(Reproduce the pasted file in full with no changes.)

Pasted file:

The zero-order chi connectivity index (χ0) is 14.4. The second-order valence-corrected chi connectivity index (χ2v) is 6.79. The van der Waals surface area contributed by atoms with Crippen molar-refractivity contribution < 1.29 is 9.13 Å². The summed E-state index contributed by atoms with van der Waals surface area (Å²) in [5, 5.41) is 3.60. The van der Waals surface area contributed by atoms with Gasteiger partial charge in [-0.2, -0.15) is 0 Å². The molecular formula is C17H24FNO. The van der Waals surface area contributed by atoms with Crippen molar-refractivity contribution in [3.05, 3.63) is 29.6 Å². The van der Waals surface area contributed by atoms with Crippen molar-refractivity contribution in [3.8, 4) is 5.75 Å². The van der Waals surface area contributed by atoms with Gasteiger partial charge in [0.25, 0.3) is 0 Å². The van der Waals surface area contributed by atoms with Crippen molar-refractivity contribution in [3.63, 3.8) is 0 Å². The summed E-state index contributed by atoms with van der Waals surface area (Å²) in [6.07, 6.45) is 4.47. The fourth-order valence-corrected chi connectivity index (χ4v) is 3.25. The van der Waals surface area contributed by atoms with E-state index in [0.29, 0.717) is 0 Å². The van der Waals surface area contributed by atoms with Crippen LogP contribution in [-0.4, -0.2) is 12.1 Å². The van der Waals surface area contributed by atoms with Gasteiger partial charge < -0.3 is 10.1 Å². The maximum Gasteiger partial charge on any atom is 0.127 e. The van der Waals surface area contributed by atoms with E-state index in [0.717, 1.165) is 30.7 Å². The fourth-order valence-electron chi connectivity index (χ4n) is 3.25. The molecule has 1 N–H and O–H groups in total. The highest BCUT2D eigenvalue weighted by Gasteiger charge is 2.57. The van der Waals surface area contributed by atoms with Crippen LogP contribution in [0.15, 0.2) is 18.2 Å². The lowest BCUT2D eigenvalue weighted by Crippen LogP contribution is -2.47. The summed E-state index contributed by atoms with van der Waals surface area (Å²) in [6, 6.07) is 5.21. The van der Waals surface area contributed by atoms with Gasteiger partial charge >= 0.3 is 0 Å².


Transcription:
The zero-order chi connectivity index (χ0) is 14.4. The second-order valence-corrected chi connectivity index (χ2v) is 6.79. The van der Waals surface area contributed by atoms with Crippen molar-refractivity contribution < 1.29 is 9.13 Å². The summed E-state index contributed by atoms with van der Waals surface area (Å²) in [5, 5.41) is 3.60. The van der Waals surface area contributed by atoms with Gasteiger partial charge in [-0.2, -0.15) is 0 Å². The molecular formula is C17H24FNO. The van der Waals surface area contributed by atoms with Crippen molar-refractivity contribution in [3.05, 3.63) is 29.6 Å². The van der Waals surface area contributed by atoms with Crippen molar-refractivity contribution in [3.8, 4) is 5.75 Å². The van der Waals surface area contributed by atoms with Gasteiger partial charge in [0.25, 0.3) is 0 Å². The van der Waals surface area contributed by atoms with Crippen molar-refractivity contribution in [3.63, 3.8) is 0 Å². The summed E-state index contributed by atoms with van der Waals surface area (Å²) in [6.07, 6.45) is 4.47. The fourth-order valence-corrected chi connectivity index (χ4v) is 3.25. The van der Waals surface area contributed by atoms with E-state index in [0.29, 0.717) is 0 Å². The van der Waals surface area contributed by atoms with Crippen LogP contribution in [-0.4, -0.2) is 12.1 Å². The van der Waals surface area contributed by atoms with Gasteiger partial charge < -0.3 is 10.1 Å². The maximum Gasteiger partial charge on any atom is 0.127 e. The van der Waals surface area contributed by atoms with E-state index in [0.717, 1.165) is 30.7 Å². The fourth-order valence-electron chi connectivity index (χ4n) is 3.25. The molecule has 1 N–H and O–H groups in total. The highest BCUT2D eigenvalue weighted by Gasteiger charge is 2.57. The van der Waals surface area contributed by atoms with Crippen LogP contribution in [0.15, 0.2) is 18.2 Å². The lowest BCUT2D eigenvalue weighted by Crippen LogP contribution is -2.47. The summed E-state index contributed by atoms with van der Waals surface area (Å²) in [6, 6.07) is 5.21. The van der Waals surface area contributed by atoms with Gasteiger partial charge >= 0.3 is 0 Å².